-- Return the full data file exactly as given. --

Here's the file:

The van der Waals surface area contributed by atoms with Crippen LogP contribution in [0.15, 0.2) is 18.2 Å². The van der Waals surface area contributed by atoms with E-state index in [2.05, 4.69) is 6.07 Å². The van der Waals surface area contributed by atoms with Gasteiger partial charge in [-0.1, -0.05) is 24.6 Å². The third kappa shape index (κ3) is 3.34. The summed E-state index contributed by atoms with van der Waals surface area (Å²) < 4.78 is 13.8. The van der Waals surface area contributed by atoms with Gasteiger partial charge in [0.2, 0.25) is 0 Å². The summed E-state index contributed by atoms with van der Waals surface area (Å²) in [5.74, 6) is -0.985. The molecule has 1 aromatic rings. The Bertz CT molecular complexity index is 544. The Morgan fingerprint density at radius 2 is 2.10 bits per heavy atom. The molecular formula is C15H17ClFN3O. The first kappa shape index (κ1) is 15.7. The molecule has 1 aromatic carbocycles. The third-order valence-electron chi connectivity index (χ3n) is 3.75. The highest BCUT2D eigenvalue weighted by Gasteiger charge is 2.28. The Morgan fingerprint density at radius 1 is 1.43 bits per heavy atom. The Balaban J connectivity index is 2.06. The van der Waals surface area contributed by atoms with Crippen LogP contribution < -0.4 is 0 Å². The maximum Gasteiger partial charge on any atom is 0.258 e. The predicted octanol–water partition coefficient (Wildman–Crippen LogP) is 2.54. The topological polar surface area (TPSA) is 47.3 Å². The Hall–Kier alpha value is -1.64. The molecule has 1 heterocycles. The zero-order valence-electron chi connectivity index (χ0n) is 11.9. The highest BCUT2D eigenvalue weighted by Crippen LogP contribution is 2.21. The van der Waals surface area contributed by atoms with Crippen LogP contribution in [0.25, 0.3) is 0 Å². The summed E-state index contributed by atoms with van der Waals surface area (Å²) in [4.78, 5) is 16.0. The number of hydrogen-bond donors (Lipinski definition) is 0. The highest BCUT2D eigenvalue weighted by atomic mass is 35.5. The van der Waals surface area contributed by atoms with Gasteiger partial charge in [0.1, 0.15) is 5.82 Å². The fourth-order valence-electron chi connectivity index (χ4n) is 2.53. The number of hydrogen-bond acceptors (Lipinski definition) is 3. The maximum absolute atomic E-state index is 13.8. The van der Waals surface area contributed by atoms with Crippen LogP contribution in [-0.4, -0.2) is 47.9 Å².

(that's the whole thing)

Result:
The van der Waals surface area contributed by atoms with Crippen LogP contribution in [0.15, 0.2) is 18.2 Å². The van der Waals surface area contributed by atoms with E-state index in [2.05, 4.69) is 6.07 Å². The van der Waals surface area contributed by atoms with Gasteiger partial charge in [-0.1, -0.05) is 24.6 Å². The third kappa shape index (κ3) is 3.34. The summed E-state index contributed by atoms with van der Waals surface area (Å²) < 4.78 is 13.8. The van der Waals surface area contributed by atoms with Gasteiger partial charge in [0.2, 0.25) is 0 Å². The summed E-state index contributed by atoms with van der Waals surface area (Å²) in [5.74, 6) is -0.985. The molecule has 1 aromatic rings. The Bertz CT molecular complexity index is 544. The Morgan fingerprint density at radius 2 is 2.10 bits per heavy atom. The molecular formula is C15H17ClFN3O. The first kappa shape index (κ1) is 15.7. The molecule has 1 aromatic carbocycles. The third-order valence-electron chi connectivity index (χ3n) is 3.75. The highest BCUT2D eigenvalue weighted by Gasteiger charge is 2.28. The Morgan fingerprint density at radius 1 is 1.43 bits per heavy atom. The Balaban J connectivity index is 2.06. The van der Waals surface area contributed by atoms with Crippen LogP contribution < -0.4 is 0 Å². The maximum Gasteiger partial charge on any atom is 0.258 e. The predicted octanol–water partition coefficient (Wildman–Crippen LogP) is 2.54. The topological polar surface area (TPSA) is 47.3 Å². The Hall–Kier alpha value is -1.64. The molecule has 1 heterocycles. The zero-order valence-electron chi connectivity index (χ0n) is 11.9. The highest BCUT2D eigenvalue weighted by Crippen LogP contribution is 2.21. The van der Waals surface area contributed by atoms with Crippen LogP contribution in [0.25, 0.3) is 0 Å². The summed E-state index contributed by atoms with van der Waals surface area (Å²) in [4.78, 5) is 16.0. The number of hydrogen-bond donors (Lipinski definition) is 0. The highest BCUT2D eigenvalue weighted by atomic mass is 35.5. The van der Waals surface area contributed by atoms with Gasteiger partial charge in [0.1, 0.15) is 5.82 Å². The fourth-order valence-electron chi connectivity index (χ4n) is 2.53. The number of hydrogen-bond acceptors (Lipinski definition) is 3. The maximum absolute atomic E-state index is 13.8. The van der Waals surface area contributed by atoms with Crippen LogP contribution in [-0.4, -0.2) is 47.9 Å².